Ian Truscott is the Founder and Strategy Director of Appropingo, a consultancy that helps organizations design and implement better marketing strategies. Truscott has been a CMO/VP Marketing for a few technology companies and was a content management analyst for the Gilbane Group. With all this experience, Truscott understands a lot about marketing strategies and marketing tech, including content management.
Here are a few of those insights.
From IT-Centric to CX-Centric: The Content Management Shift
The content management industry has been going through some significant shifts over the past few years. Still, the biggest one is probably the shift away from an IT-centric perspective of managing content to one that is focused on customer experience.
"I think the important change has been a shift from an IT-centric point of view to thinking about the experience and how you're going to serve the content to the consumer.”
At the same time, Truscott said that a lot hasn't changed in content management, especially with the basic capabilities. "It's still an interface to put content into a content structure or a database and manage, and then publish to something. And I think sometimes we forget that."
Helping Organizations Create ART (Awareness, Revenue, Trust)
Truscott has held senior-level marketing positions for several companies and consulted with brands like Microsoft and NASDAQ; he understands the key roles of marketing.
"For me, I think that marketing needs to remember that its role in the business is to do those three things. Get awareness, get revenue and get trust. Now, it depends on the situation which order you put those things in. But you know, nobody wants to create tar. They all want to create art. And I think one of the challenges that CMOS and senior marketers have is making themselves relevant to the CFO and other members of the C suite. And if you create metrics based on awareness, revenue, and trust, you're going to key right into whatever their metrics are."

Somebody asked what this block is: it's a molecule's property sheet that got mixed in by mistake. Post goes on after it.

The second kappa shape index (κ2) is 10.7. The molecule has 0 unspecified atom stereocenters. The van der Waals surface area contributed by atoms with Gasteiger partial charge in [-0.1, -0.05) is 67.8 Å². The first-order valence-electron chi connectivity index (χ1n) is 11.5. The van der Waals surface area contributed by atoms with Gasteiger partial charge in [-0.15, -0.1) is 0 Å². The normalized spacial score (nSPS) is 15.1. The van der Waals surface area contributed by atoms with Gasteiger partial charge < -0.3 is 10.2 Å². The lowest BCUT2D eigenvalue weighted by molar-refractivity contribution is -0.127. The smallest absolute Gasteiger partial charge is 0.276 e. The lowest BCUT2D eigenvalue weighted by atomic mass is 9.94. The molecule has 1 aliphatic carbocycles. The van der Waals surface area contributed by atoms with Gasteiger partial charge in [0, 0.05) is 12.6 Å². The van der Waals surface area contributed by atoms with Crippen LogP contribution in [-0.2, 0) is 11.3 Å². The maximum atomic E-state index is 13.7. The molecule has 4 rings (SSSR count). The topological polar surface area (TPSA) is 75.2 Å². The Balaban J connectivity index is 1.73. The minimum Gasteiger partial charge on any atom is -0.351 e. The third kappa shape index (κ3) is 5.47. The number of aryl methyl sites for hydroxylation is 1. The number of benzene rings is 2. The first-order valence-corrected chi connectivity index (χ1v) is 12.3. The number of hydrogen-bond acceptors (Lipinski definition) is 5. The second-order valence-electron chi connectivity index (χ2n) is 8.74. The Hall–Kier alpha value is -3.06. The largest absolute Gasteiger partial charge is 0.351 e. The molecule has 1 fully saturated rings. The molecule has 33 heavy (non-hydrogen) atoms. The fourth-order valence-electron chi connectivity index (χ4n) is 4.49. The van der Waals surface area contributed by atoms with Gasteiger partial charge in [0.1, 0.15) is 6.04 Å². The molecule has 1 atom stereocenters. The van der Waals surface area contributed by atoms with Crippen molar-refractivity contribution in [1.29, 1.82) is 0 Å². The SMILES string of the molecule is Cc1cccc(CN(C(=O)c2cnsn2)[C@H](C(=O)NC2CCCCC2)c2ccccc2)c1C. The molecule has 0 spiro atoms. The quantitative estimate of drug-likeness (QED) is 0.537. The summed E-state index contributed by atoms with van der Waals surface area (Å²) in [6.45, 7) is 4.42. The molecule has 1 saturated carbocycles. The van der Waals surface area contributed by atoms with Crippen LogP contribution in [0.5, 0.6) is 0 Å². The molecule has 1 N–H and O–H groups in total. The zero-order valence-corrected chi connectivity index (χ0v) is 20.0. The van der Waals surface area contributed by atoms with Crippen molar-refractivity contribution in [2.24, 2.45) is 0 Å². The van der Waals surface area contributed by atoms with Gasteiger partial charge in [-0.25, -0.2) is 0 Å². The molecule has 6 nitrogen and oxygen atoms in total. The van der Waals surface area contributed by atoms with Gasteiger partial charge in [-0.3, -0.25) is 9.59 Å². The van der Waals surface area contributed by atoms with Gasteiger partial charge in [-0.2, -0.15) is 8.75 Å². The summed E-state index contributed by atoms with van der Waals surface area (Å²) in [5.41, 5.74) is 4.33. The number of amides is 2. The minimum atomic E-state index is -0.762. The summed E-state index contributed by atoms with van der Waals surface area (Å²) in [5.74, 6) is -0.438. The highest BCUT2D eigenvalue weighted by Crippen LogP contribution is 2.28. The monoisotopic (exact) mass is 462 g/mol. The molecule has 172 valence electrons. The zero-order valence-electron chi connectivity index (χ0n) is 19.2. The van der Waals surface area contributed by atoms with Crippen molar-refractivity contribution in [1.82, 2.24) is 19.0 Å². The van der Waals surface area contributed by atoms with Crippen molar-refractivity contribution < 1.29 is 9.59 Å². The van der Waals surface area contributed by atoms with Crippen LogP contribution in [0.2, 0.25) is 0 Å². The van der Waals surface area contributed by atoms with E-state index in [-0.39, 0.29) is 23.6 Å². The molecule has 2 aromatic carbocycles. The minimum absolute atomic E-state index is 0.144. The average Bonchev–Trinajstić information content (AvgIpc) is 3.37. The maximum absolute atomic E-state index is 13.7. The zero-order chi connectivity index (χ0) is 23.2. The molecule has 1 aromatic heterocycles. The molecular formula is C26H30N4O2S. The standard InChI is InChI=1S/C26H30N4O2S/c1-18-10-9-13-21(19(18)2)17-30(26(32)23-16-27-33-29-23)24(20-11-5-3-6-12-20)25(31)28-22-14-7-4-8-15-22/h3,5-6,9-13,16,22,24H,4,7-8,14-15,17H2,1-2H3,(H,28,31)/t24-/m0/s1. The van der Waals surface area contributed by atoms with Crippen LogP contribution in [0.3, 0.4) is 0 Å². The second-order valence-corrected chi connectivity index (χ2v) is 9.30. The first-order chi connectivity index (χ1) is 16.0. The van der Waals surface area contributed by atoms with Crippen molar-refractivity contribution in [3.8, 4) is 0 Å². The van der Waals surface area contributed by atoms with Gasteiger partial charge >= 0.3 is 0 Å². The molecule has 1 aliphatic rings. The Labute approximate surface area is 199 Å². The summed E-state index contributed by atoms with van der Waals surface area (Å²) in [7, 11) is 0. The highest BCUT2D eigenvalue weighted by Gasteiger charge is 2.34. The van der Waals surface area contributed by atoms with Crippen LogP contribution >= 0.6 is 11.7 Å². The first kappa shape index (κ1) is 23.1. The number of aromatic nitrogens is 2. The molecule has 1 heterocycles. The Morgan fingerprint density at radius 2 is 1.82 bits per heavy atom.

Truscott said he created the ART approach in his last CMO role, and it helped define the top-level metrics the marketing department needed to deliver.
The CMO and the C-Suite
I asked Truscott if the CMO is finally getting more recognition among the C-suite. He said it's still hard to judge, saying there is a growing realization that features and functions aren't enough to win market share. He said you need a great story and be out there, mentioning brands like Drift as an example of how to create a great story around a brand.
"And that's the role of marketing, to take these bright ideas and make them relevant to the marketplace and do that category definition. Because also, that's what we were talking about earlier, the way CMS vendors are being created and then creating their own category and their own acronym. That's the right thing to do as a software vendor - create your own category. But it has to be differentiated. And I think that's what those guys [Drift] did. And that's the partnership between marketing and the and the engineers and the bright folks."
Personalization Doesn't Build Relationships
Truscott wrote in a blog that personalization doesn't build relationships. In our conversation, he explained what he meant.
"Organizations need to focus on what is their story, what is the content that they want to get consumed? That asset is what is going to create that relationship with the end consumer. And of course, then we need to work on how we are going to get that asset to that consumer. And absolutely, we need to be relevant. We need to be on the right channel. We need to be in the right format and all that good stuff. But let's think about the content first. Because that's the thing that's going to create the relationship."